Coronavirus Testing Samples Misplaced in at Least 3 Bay Area Counties

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As state and local leaders urge people to get tested for COVID-19, several people say they went to get tested only to then find out weeks later that their samples were misplaced.

“I think it’s our responsibility at this point to get checked, the test is free,” said Lisa Ruiz. “It doesn’t take long and I think it’s a good thing to do.”

She is one of thousands in the Bay Area getting tested for coronavirus just for peace of mind. She doesn’t have symptoms but she wants to make sure she’s not infected.

“Hopefully I don’t have it since I have a few family members at home. I don’t want anybody to be sick,” said Ruiz.

She got tested at one of several testing sites in Solano County, the same site that one woman tells us lost her test. She got tested July 13, only to get a call nearly two weeks later that there was a glitch. 

“I got a phone call from them telling me my test was lost and call them to reschedule,” said Laurie McManus. “How does something like this happen where you lose everything and where did it go? Where is it?”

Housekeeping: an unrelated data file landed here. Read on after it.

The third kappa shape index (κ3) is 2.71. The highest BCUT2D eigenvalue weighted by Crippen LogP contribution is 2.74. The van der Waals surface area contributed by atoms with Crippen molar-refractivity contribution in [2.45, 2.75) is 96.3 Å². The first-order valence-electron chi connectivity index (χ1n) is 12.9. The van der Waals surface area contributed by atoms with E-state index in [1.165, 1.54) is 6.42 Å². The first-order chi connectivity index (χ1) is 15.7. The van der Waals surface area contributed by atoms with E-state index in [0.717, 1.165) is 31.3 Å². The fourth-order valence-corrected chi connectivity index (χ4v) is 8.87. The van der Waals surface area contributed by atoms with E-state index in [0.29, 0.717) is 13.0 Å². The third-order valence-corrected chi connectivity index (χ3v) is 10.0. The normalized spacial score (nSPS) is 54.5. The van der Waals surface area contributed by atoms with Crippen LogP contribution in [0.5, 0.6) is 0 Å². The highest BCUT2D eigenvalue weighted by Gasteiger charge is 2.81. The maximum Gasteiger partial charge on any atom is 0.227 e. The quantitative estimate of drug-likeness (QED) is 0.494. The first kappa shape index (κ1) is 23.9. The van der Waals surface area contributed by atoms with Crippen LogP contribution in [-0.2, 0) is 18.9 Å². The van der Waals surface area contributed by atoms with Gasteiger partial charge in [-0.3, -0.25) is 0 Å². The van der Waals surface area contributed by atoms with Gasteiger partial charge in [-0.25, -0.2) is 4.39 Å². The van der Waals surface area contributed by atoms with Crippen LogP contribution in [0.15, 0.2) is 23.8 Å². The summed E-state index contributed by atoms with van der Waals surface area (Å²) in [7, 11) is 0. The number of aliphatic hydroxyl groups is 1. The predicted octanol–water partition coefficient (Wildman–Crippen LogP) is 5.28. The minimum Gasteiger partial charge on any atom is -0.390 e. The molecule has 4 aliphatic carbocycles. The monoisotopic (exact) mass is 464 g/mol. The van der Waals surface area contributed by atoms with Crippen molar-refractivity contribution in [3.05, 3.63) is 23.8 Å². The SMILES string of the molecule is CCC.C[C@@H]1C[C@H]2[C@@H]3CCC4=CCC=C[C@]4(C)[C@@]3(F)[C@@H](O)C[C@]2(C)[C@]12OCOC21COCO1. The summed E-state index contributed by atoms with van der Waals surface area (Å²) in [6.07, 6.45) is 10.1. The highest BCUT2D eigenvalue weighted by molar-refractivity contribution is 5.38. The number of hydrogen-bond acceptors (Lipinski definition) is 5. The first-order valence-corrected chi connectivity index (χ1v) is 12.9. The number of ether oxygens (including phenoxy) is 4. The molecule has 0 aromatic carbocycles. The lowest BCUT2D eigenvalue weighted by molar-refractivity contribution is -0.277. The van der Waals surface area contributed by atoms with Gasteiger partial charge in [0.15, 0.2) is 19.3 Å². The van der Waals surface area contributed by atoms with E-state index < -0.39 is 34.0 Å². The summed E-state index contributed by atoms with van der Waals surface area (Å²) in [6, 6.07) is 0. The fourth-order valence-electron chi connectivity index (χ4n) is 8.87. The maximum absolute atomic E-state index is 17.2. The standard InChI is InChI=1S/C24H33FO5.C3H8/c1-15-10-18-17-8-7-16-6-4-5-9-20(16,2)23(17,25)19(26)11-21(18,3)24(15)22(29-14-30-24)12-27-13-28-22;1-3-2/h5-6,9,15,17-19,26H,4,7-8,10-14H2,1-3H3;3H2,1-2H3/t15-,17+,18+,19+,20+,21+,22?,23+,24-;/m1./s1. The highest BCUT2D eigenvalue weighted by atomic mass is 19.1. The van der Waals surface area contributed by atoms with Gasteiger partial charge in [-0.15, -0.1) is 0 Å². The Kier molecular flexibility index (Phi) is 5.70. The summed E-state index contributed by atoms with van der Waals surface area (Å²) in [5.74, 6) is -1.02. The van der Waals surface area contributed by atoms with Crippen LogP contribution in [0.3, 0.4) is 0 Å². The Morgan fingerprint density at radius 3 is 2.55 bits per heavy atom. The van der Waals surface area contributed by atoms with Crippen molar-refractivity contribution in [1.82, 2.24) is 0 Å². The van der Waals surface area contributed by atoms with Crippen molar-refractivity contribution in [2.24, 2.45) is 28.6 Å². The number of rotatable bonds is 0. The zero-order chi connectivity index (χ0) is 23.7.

Another viewer reached out saying she got tested at a drive-through site in Contra Costa County in early June. She says the very next day she got a phone call telling her her test was also lost so she had to retake it.

NBC Bay Area reached out to the company that administers the test in Solano County and they say losing a test is rare but does happen.

“In about a total of 0.3% of the time, a sample may be damaged, insufficient sample taken or administrative error occurs where we ask people to [get] retested,” said Optum in a statement.

County officials also acknowledge the testing process is far from perfect.

“Every community now in this country we are struggling to get test results back in a timely manner. Right now it can take two weeks even longer to get test results,” said Contra Costa County Health Officer Dr. Chris Farnitano.

McManus plans to get retested.

“I live with my elderly parents and they cannot get the virus. If they do, they’re dead to put it bluntly,” said McManus.

Meanwhile, Ruiz hopes that she has a positive experience with negative results.

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